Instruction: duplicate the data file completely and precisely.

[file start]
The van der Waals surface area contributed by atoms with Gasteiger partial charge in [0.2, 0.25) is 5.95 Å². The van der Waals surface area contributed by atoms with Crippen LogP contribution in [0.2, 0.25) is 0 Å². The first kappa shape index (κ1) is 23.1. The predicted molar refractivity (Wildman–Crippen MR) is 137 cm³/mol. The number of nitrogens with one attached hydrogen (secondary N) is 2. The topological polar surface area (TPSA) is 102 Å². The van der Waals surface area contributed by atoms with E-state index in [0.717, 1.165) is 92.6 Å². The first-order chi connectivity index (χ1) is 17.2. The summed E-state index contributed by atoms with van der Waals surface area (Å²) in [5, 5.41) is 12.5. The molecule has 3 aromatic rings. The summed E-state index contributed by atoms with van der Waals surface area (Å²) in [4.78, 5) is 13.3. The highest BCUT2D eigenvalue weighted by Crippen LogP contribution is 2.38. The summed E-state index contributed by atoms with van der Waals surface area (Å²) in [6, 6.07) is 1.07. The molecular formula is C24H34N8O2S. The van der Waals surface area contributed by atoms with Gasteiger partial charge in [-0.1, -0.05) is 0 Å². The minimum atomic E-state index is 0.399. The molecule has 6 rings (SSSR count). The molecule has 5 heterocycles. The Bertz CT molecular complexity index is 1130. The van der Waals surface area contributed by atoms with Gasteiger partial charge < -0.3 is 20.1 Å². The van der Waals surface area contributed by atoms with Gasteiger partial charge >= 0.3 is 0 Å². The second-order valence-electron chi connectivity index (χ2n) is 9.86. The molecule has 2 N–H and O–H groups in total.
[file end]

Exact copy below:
The van der Waals surface area contributed by atoms with Gasteiger partial charge in [0.2, 0.25) is 5.95 Å². The van der Waals surface area contributed by atoms with Crippen LogP contribution in [0.2, 0.25) is 0 Å². The first kappa shape index (κ1) is 23.1. The predicted molar refractivity (Wildman–Crippen MR) is 137 cm³/mol. The number of nitrogens with one attached hydrogen (secondary N) is 2. The topological polar surface area (TPSA) is 102 Å². The van der Waals surface area contributed by atoms with E-state index in [0.717, 1.165) is 92.6 Å². The first-order chi connectivity index (χ1) is 17.2. The summed E-state index contributed by atoms with van der Waals surface area (Å²) in [5, 5.41) is 12.5. The molecule has 3 aromatic rings. The summed E-state index contributed by atoms with van der Waals surface area (Å²) in [4.78, 5) is 13.3. The highest BCUT2D eigenvalue weighted by Crippen LogP contribution is 2.38. The summed E-state index contributed by atoms with van der Waals surface area (Å²) in [6, 6.07) is 1.07. The molecular formula is C24H34N8O2S. The van der Waals surface area contributed by atoms with Gasteiger partial charge in [-0.1, -0.05) is 0 Å². The minimum atomic E-state index is 0.399. The molecule has 6 rings (SSSR count). The molecule has 5 heterocycles. The Bertz CT molecular complexity index is 1130. The van der Waals surface area contributed by atoms with Gasteiger partial charge < -0.3 is 20.1 Å². The van der Waals surface area contributed by atoms with Gasteiger partial charge >= 0.3 is 0 Å². The second-order valence-electron chi connectivity index (χ2n) is 9.86. The molecule has 2 N–H and O–H groups in total.